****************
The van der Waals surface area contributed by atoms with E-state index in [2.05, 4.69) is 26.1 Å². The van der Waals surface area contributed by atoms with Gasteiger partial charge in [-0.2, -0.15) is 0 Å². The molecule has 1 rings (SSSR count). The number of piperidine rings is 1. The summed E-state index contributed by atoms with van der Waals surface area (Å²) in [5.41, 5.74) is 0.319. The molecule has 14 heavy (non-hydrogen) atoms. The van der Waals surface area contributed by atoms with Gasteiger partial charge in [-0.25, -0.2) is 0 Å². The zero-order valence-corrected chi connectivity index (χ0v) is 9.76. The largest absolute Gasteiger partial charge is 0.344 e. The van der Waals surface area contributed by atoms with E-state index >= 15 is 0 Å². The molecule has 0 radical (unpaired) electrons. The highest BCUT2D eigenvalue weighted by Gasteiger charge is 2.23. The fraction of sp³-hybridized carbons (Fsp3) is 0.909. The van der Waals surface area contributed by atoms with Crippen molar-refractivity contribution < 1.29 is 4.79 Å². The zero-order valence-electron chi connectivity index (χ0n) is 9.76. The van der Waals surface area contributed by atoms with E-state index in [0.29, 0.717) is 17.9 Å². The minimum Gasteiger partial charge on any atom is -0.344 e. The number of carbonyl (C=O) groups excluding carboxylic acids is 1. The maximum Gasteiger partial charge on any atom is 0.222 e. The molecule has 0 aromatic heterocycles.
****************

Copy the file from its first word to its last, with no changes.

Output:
The van der Waals surface area contributed by atoms with E-state index in [2.05, 4.69) is 26.1 Å². The van der Waals surface area contributed by atoms with Gasteiger partial charge in [-0.2, -0.15) is 0 Å². The molecule has 1 rings (SSSR count). The number of piperidine rings is 1. The summed E-state index contributed by atoms with van der Waals surface area (Å²) in [5.41, 5.74) is 0.319. The molecule has 14 heavy (non-hydrogen) atoms. The van der Waals surface area contributed by atoms with Gasteiger partial charge in [-0.25, -0.2) is 0 Å². The zero-order valence-corrected chi connectivity index (χ0v) is 9.76. The largest absolute Gasteiger partial charge is 0.344 e. The van der Waals surface area contributed by atoms with E-state index >= 15 is 0 Å². The molecule has 0 radical (unpaired) electrons. The highest BCUT2D eigenvalue weighted by Gasteiger charge is 2.23. The fraction of sp³-hybridized carbons (Fsp3) is 0.909. The van der Waals surface area contributed by atoms with Crippen molar-refractivity contribution < 1.29 is 4.79 Å². The zero-order valence-electron chi connectivity index (χ0n) is 9.76. The van der Waals surface area contributed by atoms with E-state index in [0.29, 0.717) is 17.9 Å². The minimum Gasteiger partial charge on any atom is -0.344 e. The number of carbonyl (C=O) groups excluding carboxylic acids is 1. The maximum Gasteiger partial charge on any atom is 0.222 e. The molecule has 0 aromatic heterocycles.